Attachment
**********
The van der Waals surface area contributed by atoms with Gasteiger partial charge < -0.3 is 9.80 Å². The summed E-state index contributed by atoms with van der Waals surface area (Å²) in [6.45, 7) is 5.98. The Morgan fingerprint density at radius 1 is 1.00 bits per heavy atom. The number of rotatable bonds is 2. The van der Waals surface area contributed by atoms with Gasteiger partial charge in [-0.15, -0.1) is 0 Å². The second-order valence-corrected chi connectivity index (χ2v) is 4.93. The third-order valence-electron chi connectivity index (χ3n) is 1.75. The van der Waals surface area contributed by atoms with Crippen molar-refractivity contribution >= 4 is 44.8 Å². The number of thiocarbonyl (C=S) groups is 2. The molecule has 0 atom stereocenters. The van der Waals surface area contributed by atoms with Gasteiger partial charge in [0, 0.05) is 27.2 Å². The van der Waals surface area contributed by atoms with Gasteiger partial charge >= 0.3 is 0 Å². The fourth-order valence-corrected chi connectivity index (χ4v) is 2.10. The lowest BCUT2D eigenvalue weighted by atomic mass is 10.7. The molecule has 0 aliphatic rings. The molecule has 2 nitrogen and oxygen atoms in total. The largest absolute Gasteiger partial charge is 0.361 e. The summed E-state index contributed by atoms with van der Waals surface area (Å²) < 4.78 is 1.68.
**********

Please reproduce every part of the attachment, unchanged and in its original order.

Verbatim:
The van der Waals surface area contributed by atoms with Gasteiger partial charge < -0.3 is 9.80 Å². The summed E-state index contributed by atoms with van der Waals surface area (Å²) in [6.45, 7) is 5.98. The Morgan fingerprint density at radius 1 is 1.00 bits per heavy atom. The number of rotatable bonds is 2. The van der Waals surface area contributed by atoms with Gasteiger partial charge in [-0.15, -0.1) is 0 Å². The second-order valence-corrected chi connectivity index (χ2v) is 4.93. The third-order valence-electron chi connectivity index (χ3n) is 1.75. The van der Waals surface area contributed by atoms with Crippen molar-refractivity contribution >= 4 is 44.8 Å². The number of thiocarbonyl (C=S) groups is 2. The molecule has 0 atom stereocenters. The van der Waals surface area contributed by atoms with Gasteiger partial charge in [0, 0.05) is 27.2 Å². The van der Waals surface area contributed by atoms with Gasteiger partial charge >= 0.3 is 0 Å². The fourth-order valence-corrected chi connectivity index (χ4v) is 2.10. The lowest BCUT2D eigenvalue weighted by atomic mass is 10.7. The molecule has 0 aliphatic rings. The molecule has 2 nitrogen and oxygen atoms in total. The largest absolute Gasteiger partial charge is 0.361 e. The summed E-state index contributed by atoms with van der Waals surface area (Å²) < 4.78 is 1.68.